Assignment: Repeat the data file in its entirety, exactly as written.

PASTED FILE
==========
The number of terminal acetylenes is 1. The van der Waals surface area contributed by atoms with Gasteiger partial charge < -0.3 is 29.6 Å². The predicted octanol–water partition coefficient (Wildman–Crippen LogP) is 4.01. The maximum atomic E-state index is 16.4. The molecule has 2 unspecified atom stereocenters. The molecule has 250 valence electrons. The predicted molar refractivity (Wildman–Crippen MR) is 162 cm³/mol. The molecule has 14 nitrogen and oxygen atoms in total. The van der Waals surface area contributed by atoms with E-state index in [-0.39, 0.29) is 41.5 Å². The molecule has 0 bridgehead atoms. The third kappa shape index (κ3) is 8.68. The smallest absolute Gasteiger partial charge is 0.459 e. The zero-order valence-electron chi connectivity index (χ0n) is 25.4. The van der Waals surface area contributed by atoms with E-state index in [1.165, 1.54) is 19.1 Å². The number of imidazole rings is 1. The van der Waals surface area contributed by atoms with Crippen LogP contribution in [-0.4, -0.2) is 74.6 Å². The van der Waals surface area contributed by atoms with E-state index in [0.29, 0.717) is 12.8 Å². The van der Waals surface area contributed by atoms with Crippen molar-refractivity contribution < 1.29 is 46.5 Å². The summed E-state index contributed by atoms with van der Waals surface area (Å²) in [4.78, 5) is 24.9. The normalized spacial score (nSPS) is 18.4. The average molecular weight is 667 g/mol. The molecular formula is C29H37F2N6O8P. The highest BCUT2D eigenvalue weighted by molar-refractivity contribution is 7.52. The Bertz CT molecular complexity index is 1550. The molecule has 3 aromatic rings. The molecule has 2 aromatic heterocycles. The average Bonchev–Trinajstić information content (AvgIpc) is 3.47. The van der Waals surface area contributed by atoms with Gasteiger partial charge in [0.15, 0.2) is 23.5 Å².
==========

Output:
The number of terminal acetylenes is 1. The van der Waals surface area contributed by atoms with Gasteiger partial charge < -0.3 is 29.6 Å². The predicted octanol–water partition coefficient (Wildman–Crippen LogP) is 4.01. The maximum atomic E-state index is 16.4. The molecule has 2 unspecified atom stereocenters. The molecule has 250 valence electrons. The predicted molar refractivity (Wildman–Crippen MR) is 162 cm³/mol. The molecule has 14 nitrogen and oxygen atoms in total. The van der Waals surface area contributed by atoms with E-state index in [-0.39, 0.29) is 41.5 Å². The molecule has 0 bridgehead atoms. The third kappa shape index (κ3) is 8.68. The smallest absolute Gasteiger partial charge is 0.459 e. The zero-order valence-electron chi connectivity index (χ0n) is 25.4. The van der Waals surface area contributed by atoms with E-state index in [1.165, 1.54) is 19.1 Å². The number of imidazole rings is 1. The van der Waals surface area contributed by atoms with Crippen LogP contribution in [-0.4, -0.2) is 74.6 Å². The van der Waals surface area contributed by atoms with E-state index in [0.29, 0.717) is 12.8 Å². The van der Waals surface area contributed by atoms with Crippen molar-refractivity contribution < 1.29 is 46.5 Å². The summed E-state index contributed by atoms with van der Waals surface area (Å²) in [4.78, 5) is 24.9. The normalized spacial score (nSPS) is 18.4. The average molecular weight is 667 g/mol. The molecular formula is C29H37F2N6O8P. The highest BCUT2D eigenvalue weighted by molar-refractivity contribution is 7.52. The Bertz CT molecular complexity index is 1550. The molecule has 3 aromatic rings. The molecule has 2 aromatic heterocycles. The average Bonchev–Trinajstić information content (AvgIpc) is 3.47. The van der Waals surface area contributed by atoms with Gasteiger partial charge in [0.15, 0.2) is 23.5 Å².